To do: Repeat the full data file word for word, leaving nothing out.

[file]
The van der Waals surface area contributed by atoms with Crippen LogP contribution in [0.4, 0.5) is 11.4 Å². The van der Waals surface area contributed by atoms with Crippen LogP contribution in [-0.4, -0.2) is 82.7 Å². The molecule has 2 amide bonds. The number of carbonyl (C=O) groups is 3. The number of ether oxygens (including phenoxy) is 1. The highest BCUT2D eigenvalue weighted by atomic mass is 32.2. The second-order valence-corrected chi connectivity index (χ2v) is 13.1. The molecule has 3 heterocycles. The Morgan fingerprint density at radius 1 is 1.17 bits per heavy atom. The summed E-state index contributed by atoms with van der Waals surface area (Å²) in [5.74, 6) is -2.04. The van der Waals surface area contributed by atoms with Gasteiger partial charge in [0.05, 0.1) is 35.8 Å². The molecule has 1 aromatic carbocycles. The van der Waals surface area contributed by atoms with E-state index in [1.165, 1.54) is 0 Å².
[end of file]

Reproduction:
The van der Waals surface area contributed by atoms with Crippen LogP contribution in [0.4, 0.5) is 11.4 Å². The van der Waals surface area contributed by atoms with Crippen LogP contribution in [-0.4, -0.2) is 82.7 Å². The molecule has 2 amide bonds. The number of carbonyl (C=O) groups is 3. The number of ether oxygens (including phenoxy) is 1. The highest BCUT2D eigenvalue weighted by atomic mass is 32.2. The second-order valence-corrected chi connectivity index (χ2v) is 13.1. The molecule has 3 heterocycles. The Morgan fingerprint density at radius 1 is 1.17 bits per heavy atom. The summed E-state index contributed by atoms with van der Waals surface area (Å²) in [5.74, 6) is -2.04. The van der Waals surface area contributed by atoms with Gasteiger partial charge in [0.05, 0.1) is 35.8 Å². The molecule has 1 aromatic carbocycles. The van der Waals surface area contributed by atoms with E-state index in [1.165, 1.54) is 0 Å².